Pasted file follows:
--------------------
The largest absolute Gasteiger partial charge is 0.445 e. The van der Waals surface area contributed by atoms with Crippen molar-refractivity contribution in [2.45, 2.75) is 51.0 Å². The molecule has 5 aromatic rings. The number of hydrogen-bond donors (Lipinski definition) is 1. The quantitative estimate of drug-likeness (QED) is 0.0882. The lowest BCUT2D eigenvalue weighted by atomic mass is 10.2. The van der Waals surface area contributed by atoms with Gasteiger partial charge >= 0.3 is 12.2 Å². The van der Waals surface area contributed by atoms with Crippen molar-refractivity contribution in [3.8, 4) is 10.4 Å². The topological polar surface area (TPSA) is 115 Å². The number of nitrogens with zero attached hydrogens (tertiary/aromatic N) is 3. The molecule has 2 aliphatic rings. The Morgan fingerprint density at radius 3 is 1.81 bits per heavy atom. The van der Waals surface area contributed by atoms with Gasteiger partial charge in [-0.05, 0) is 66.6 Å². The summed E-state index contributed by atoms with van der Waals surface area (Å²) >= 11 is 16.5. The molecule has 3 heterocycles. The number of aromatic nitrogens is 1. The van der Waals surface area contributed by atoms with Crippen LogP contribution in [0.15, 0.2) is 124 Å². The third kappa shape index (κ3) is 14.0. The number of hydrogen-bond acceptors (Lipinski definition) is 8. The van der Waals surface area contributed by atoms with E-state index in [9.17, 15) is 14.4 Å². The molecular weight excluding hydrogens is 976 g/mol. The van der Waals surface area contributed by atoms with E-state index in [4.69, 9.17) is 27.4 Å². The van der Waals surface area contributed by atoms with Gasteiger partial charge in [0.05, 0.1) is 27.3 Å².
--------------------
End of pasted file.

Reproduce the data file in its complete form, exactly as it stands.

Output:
The largest absolute Gasteiger partial charge is 0.445 e. The van der Waals surface area contributed by atoms with Crippen molar-refractivity contribution in [2.45, 2.75) is 51.0 Å². The molecule has 5 aromatic rings. The number of hydrogen-bond donors (Lipinski definition) is 1. The quantitative estimate of drug-likeness (QED) is 0.0882. The lowest BCUT2D eigenvalue weighted by atomic mass is 10.2. The van der Waals surface area contributed by atoms with Gasteiger partial charge >= 0.3 is 12.2 Å². The van der Waals surface area contributed by atoms with Crippen molar-refractivity contribution in [3.8, 4) is 10.4 Å². The topological polar surface area (TPSA) is 115 Å². The number of nitrogens with zero attached hydrogens (tertiary/aromatic N) is 3. The molecule has 2 aliphatic rings. The Morgan fingerprint density at radius 3 is 1.81 bits per heavy atom. The van der Waals surface area contributed by atoms with Gasteiger partial charge in [-0.05, 0) is 66.6 Å². The summed E-state index contributed by atoms with van der Waals surface area (Å²) >= 11 is 16.5. The molecule has 3 heterocycles. The number of aromatic nitrogens is 1. The van der Waals surface area contributed by atoms with Crippen LogP contribution in [0.15, 0.2) is 124 Å². The third kappa shape index (κ3) is 14.0. The number of hydrogen-bond acceptors (Lipinski definition) is 8. The van der Waals surface area contributed by atoms with E-state index in [9.17, 15) is 14.4 Å². The molecular weight excluding hydrogens is 976 g/mol. The van der Waals surface area contributed by atoms with E-state index in [4.69, 9.17) is 27.4 Å². The van der Waals surface area contributed by atoms with Gasteiger partial charge in [0.05, 0.1) is 27.3 Å².